In the wine storage industry for nearly 30 years, Vinotemp,
better quality for customers
Irvine, Calif., offers multitap wine keg dispensers featuring both
manual and customized by-the-ounce pours. They are priced
at about $2,700. Says Vinotemp’s Rick Bucci, national sales
director, “Being able to pour a specific amount of wine means
product and profit are not lost to inconsistent pours.”
Micro Matic USA has a manufacturing facility in Brooksville,
Fla. It is another beverage dispensing equipment producer that
has added wine dispensing equipment to its product line. These
Pro-Line Wine products offer several options ranging in price
from about $2,100 to more than $5,000.
Why bother serving on tap? For starters, wine on tap is
supposed to be fresher and cleaner in taste than wine that has
been bottled. Those who have tasted wine right from the barrel
at a winery know that this, generally, is true. Second, wine
on tap is better for the environment than wine in a bottle. No
cartons, bottles and labels means less trash in the dumpsters.
And that fits right in with today’s green movement. Finally, wine
on tap is less expensive for the winemaker, the restaurant owner
and the consumer, though not as inexpensive as some operators
A menu of 250 wines by the glass and a rebuild after a fire
made Mike Amidzich’s Pizza Man, Milwaukee, a natural for a
wine on tap program. He went with a Perlick system, and hasn’t
regretted it. “I wanted to offer my customers the freshest and
best-tasting wine possible,” he says. He is satisfied that he is
doing that. He has 16 wines on tap, and hopes to add more.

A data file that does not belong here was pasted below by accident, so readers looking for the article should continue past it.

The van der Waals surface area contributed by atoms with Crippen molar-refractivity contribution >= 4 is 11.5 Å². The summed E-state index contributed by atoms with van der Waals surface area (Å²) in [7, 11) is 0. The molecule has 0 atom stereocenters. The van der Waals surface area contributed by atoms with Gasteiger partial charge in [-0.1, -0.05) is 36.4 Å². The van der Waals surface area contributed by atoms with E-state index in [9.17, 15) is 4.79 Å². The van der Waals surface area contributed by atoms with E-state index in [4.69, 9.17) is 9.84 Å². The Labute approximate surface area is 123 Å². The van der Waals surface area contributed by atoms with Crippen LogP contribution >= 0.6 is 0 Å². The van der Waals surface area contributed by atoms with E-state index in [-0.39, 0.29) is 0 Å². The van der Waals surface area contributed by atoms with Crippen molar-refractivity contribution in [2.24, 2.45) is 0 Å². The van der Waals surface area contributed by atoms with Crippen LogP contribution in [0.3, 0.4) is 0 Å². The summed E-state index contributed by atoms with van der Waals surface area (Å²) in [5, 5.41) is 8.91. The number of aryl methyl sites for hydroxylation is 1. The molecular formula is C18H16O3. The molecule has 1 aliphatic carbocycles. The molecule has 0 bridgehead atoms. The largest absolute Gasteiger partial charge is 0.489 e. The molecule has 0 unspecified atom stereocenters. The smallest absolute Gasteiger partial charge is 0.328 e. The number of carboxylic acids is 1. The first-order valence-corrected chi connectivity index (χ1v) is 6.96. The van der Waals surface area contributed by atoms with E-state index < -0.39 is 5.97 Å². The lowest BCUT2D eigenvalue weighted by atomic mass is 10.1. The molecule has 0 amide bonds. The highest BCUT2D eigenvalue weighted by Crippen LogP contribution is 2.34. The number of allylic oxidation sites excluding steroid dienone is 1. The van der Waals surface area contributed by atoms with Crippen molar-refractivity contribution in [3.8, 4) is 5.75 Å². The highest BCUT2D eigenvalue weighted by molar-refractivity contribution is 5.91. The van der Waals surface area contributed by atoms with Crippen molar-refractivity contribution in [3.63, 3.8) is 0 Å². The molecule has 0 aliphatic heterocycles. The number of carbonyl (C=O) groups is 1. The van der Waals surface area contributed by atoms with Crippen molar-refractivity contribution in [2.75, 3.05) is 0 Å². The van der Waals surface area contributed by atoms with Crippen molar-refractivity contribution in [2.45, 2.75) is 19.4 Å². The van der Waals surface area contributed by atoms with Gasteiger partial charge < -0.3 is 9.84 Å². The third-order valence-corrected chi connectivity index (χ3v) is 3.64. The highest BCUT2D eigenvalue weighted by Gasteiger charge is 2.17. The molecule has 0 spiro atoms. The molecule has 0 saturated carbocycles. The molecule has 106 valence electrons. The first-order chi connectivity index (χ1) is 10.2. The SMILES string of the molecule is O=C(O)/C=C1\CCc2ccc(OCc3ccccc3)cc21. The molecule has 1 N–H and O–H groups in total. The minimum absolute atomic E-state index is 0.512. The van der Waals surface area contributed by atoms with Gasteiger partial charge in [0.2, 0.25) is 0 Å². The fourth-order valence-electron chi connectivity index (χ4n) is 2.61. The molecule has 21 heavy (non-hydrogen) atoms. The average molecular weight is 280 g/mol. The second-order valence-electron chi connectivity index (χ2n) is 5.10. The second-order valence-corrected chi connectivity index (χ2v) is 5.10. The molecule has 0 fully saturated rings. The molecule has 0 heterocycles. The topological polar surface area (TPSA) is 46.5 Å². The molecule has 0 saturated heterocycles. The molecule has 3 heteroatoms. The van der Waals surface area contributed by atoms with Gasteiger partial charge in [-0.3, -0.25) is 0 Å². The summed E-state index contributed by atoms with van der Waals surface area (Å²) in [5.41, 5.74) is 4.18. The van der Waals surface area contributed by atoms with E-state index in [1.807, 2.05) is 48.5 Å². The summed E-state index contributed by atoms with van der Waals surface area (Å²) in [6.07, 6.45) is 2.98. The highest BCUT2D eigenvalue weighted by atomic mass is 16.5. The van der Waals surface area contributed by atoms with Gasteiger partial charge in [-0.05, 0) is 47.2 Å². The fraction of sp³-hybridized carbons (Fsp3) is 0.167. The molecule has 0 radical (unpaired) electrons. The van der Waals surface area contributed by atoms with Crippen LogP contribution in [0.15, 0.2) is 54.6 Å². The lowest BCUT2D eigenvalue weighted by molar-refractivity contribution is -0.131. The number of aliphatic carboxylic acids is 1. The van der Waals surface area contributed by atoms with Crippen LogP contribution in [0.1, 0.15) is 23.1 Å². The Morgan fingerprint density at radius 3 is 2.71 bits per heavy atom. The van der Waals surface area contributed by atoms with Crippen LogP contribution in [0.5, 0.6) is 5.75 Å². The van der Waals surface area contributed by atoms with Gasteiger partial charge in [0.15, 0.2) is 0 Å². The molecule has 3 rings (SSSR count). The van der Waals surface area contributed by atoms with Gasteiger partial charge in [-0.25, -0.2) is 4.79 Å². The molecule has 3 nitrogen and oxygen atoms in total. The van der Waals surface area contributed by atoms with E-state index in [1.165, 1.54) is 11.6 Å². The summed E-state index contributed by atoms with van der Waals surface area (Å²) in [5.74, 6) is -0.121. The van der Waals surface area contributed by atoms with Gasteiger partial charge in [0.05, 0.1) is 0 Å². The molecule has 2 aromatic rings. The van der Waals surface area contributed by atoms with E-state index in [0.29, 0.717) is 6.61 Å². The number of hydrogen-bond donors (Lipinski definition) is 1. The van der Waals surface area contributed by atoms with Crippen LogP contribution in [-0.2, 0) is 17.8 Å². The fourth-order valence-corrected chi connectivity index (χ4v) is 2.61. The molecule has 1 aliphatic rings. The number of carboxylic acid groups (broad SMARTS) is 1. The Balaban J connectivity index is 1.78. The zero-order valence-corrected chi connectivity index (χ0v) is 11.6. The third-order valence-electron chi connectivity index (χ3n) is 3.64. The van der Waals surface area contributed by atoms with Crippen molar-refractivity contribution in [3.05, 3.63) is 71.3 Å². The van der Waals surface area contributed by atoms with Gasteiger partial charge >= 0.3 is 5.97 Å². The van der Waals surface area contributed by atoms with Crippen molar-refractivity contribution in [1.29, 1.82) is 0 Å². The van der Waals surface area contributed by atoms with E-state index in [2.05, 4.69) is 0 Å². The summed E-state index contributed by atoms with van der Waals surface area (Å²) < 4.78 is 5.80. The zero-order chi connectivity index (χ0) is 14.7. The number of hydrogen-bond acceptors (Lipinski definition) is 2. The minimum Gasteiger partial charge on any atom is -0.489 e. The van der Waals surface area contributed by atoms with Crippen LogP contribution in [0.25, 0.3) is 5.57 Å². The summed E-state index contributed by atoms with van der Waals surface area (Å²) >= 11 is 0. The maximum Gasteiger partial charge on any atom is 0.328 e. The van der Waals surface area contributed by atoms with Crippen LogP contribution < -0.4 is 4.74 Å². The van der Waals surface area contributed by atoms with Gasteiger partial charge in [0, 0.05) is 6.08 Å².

Once Amidzich’s customers try the tap wine, they are,
for the most part, hooked. “Even the upper-end wine drinkers
appreciate the flavor and the lower cost,” he says.
Vajra Stratigos is beverage director for Atlanta-based Fifth
Group Restaurants. At Lure, one of the group’s units, wine is
served on tap. The kegs come from The Gotham Project, and
include a prosecco.
“I believe we are the first restaurant in the Southeast to have
a sparkling wine on tap,” Stratigos says. “It’s really fun and
festive and a key part of our focus.” He believes that white wines
lend themselves more to on-tap delivery, and has a line dedicated
to a fast-selling white.
Like Pizza Man, Lure’s wine on tap program was installed
during the restaurant’s build-out. “Retrofitting is harder,”
“But it is possible,” says Vinotemp’s Bucci. “All you really
need is about four linear feet to put in one of our systems.” Wine
dispensing can also be from a remote location. “But I wouldn’t
run the lines longer than 20 feet,” he adds. “The environment
wouldn’t be good for the wine.”
Top: at Pizza man, mike amidzich has 16 wines on tap using a Perlick system.
middle: The wine on tap program at Nose Dive uses vinotemp equipment.
Bottom: Kegs from The Gotham Project provide wines on tap at lure.
at the bar wine on tap